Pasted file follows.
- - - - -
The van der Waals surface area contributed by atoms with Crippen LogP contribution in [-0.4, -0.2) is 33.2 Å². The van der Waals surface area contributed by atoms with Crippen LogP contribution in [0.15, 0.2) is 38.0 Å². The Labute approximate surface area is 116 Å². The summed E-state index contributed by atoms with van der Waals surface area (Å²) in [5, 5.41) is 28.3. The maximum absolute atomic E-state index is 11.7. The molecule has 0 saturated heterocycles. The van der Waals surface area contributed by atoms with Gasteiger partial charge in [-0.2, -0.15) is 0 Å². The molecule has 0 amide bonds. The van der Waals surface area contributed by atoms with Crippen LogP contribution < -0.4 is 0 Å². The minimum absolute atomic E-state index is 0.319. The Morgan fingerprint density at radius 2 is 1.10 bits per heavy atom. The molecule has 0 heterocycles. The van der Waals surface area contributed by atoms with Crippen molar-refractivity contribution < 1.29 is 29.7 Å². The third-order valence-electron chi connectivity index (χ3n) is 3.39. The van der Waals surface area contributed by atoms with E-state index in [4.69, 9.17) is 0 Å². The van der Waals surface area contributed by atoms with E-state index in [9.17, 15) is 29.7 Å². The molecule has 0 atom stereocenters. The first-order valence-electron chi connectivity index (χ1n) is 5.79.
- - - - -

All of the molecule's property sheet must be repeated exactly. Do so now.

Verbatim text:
The van der Waals surface area contributed by atoms with Crippen LogP contribution in [-0.4, -0.2) is 33.2 Å². The van der Waals surface area contributed by atoms with Crippen LogP contribution in [0.15, 0.2) is 38.0 Å². The Labute approximate surface area is 116 Å². The summed E-state index contributed by atoms with van der Waals surface area (Å²) in [5, 5.41) is 28.3. The maximum absolute atomic E-state index is 11.7. The molecule has 0 saturated heterocycles. The van der Waals surface area contributed by atoms with Gasteiger partial charge in [-0.2, -0.15) is 0 Å². The molecule has 0 amide bonds. The van der Waals surface area contributed by atoms with Crippen LogP contribution < -0.4 is 0 Å². The minimum absolute atomic E-state index is 0.319. The Morgan fingerprint density at radius 2 is 1.10 bits per heavy atom. The molecule has 0 heterocycles. The van der Waals surface area contributed by atoms with Crippen molar-refractivity contribution < 1.29 is 29.7 Å². The third-order valence-electron chi connectivity index (χ3n) is 3.39. The van der Waals surface area contributed by atoms with E-state index in [4.69, 9.17) is 0 Å². The van der Waals surface area contributed by atoms with E-state index in [9.17, 15) is 29.7 Å². The molecule has 0 atom stereocenters. The first-order valence-electron chi connectivity index (χ1n) is 5.79.